Physicists from the School of Physics, Trinity College Dublin and the Universidad Complutense of Madrid have made a peculiar discovery in which energy moves from a colder to a hotter region.
They describe how a quantum effect forces current passing through a piece of matter to flow around its edges and sometimes against the typical direction of heat transfer.
The new research – just published in the prestigious journal Physical Review Letters – shows that the counterintuitive current is remarkably robust and arises in a wider class of materials than was previously believed.
This makes it easier to observe in experiments and could eventually inspire new methods for controlling the flow of energy through nanoscale structures, which could have applications in materials science and computing with better performance and sustainability in mind.
Edge currents and topological materials
Robust edge currents typically occur in so-called “topological materials”, named after the mathematical discipline of topology, which classifies shapes and surfaces according to how easily they can be deformed into one another.
For example, a football can be squished into the shape of a rugby ball with enough force (assuming it doesn’t burst), so mathematicians say that the two balls have the same topology. The topology of a ball is called “trivial” because it is so simple.
An example of non-trivial topology is a donut, which cannot be deformed into a ball without ripping it apart due to the hole in the middle. Coffee mugs and kettlebells have the same topology as a donut (because of the hole through their handle) meaning all three shapes can all be continuously deformed into one another without tearing or gluing parts together.
Inside a material, an electron can have many different energies depending on its speed and direction of motion. This landscape of possible energies forms a hypothetical surface whose topology can be either trivial or non-trivial, like a ball, a donut, or even more complex shapes.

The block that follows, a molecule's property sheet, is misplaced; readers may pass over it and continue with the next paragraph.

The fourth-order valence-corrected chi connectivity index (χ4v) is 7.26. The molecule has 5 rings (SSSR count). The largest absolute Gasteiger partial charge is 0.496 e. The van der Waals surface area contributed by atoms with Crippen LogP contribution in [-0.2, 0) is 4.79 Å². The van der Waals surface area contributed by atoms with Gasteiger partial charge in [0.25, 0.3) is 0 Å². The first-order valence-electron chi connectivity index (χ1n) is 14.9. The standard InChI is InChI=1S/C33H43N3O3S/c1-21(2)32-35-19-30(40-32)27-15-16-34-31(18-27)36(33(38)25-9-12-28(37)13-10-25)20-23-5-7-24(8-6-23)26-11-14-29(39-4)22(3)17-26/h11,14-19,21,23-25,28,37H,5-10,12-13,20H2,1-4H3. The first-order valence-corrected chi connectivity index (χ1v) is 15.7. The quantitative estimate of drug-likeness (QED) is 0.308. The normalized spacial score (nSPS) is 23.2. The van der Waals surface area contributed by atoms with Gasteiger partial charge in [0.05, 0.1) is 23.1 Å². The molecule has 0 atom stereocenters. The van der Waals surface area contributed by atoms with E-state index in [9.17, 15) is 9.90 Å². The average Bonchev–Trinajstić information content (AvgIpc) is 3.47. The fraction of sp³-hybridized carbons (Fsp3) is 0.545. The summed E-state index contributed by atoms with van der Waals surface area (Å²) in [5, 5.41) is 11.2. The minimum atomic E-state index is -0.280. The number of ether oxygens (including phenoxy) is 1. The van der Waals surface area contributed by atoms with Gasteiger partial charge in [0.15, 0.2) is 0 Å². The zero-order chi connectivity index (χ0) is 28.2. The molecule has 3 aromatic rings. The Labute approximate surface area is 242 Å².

The newly described effect
“The existence of edge currents in topologically non-trivial materials has been known and understood for decades,” says Mark Mitchison, Assistant Professor in Trinity’s School of Physics, lead author of the study and PI of the ToCQS group at Trinity. “But we didn’t expect to see robust edge currents appear in topologically trivial systems as well.”
Prof. Mitchison and his colleagues from Madrid, Profs. Ángel Rivas and Miguel-Ángel Martin Delgado, showed that this can happen if the system is subject to a temperature gradient, e.g. if one end of the system is hotter than the other.
The circulating edge currents are largely unaffected by defects and, counterintuitively, they transport energy against the temperature gradient in some places. But what about the second law of thermodynamics? Doesn’t this forbid energy from flowing from cold to hot?
“The overall, net transfer of heat is always from the hot to the cold reservoir. The second law of thermodynamics is never violated,” clarifies Prof. Mitchison.
“But locally, on one edge, the current flows in the other direction so a being that lives on that surface would observe very strange physics! The current would be flowing the wrong way from their perspective, almost like watching a movie in reverse.”
Controlling heat flow through small structures is currently a hot topic of research due to its many applications: for example, in the design of more energy-efficient processors or circuit elements for recycling waste heat.
Prof. Mitchison and colleagues now aim to see if similar effects can be engineered in more complex geometries, relevant for real devices.
The paper can be read here.